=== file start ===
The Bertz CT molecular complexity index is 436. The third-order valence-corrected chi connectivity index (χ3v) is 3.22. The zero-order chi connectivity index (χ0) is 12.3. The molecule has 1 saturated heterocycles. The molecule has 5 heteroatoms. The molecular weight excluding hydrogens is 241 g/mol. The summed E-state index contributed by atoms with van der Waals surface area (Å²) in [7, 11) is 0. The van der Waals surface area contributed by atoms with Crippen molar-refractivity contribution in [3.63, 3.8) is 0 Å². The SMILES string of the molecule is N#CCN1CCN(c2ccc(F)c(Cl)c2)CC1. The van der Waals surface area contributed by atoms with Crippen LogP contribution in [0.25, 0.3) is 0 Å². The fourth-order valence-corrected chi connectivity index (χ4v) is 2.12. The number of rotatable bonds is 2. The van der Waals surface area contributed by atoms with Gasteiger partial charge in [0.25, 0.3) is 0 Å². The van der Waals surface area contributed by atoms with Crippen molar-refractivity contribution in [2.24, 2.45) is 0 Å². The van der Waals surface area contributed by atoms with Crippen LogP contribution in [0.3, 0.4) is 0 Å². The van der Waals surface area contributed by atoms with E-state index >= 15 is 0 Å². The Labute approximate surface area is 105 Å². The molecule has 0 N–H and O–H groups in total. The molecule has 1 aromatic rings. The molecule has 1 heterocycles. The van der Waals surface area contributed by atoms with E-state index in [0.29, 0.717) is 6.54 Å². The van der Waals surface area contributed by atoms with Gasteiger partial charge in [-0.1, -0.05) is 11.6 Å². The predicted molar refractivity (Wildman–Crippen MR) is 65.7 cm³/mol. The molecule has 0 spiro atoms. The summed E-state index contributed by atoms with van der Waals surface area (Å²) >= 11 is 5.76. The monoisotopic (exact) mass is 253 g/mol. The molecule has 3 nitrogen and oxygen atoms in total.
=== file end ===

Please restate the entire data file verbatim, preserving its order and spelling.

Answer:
The Bertz CT molecular complexity index is 436. The third-order valence-corrected chi connectivity index (χ3v) is 3.22. The zero-order chi connectivity index (χ0) is 12.3. The molecule has 1 saturated heterocycles. The molecule has 5 heteroatoms. The molecular weight excluding hydrogens is 241 g/mol. The summed E-state index contributed by atoms with van der Waals surface area (Å²) in [7, 11) is 0. The van der Waals surface area contributed by atoms with Crippen molar-refractivity contribution in [3.63, 3.8) is 0 Å². The SMILES string of the molecule is N#CCN1CCN(c2ccc(F)c(Cl)c2)CC1. The van der Waals surface area contributed by atoms with Crippen LogP contribution in [0.25, 0.3) is 0 Å². The fourth-order valence-corrected chi connectivity index (χ4v) is 2.12. The number of rotatable bonds is 2. The van der Waals surface area contributed by atoms with Gasteiger partial charge in [0.25, 0.3) is 0 Å². The van der Waals surface area contributed by atoms with Crippen molar-refractivity contribution in [2.24, 2.45) is 0 Å². The van der Waals surface area contributed by atoms with Crippen LogP contribution in [0.3, 0.4) is 0 Å². The van der Waals surface area contributed by atoms with E-state index >= 15 is 0 Å². The Labute approximate surface area is 105 Å². The molecule has 0 N–H and O–H groups in total. The molecule has 1 aromatic rings. The molecule has 1 heterocycles. The van der Waals surface area contributed by atoms with E-state index in [0.29, 0.717) is 6.54 Å². The van der Waals surface area contributed by atoms with Gasteiger partial charge in [-0.1, -0.05) is 11.6 Å². The predicted molar refractivity (Wildman–Crippen MR) is 65.7 cm³/mol. The molecule has 0 spiro atoms. The summed E-state index contributed by atoms with van der Waals surface area (Å²) >= 11 is 5.76. The monoisotopic (exact) mass is 253 g/mol. The molecule has 3 nitrogen and oxygen atoms in total.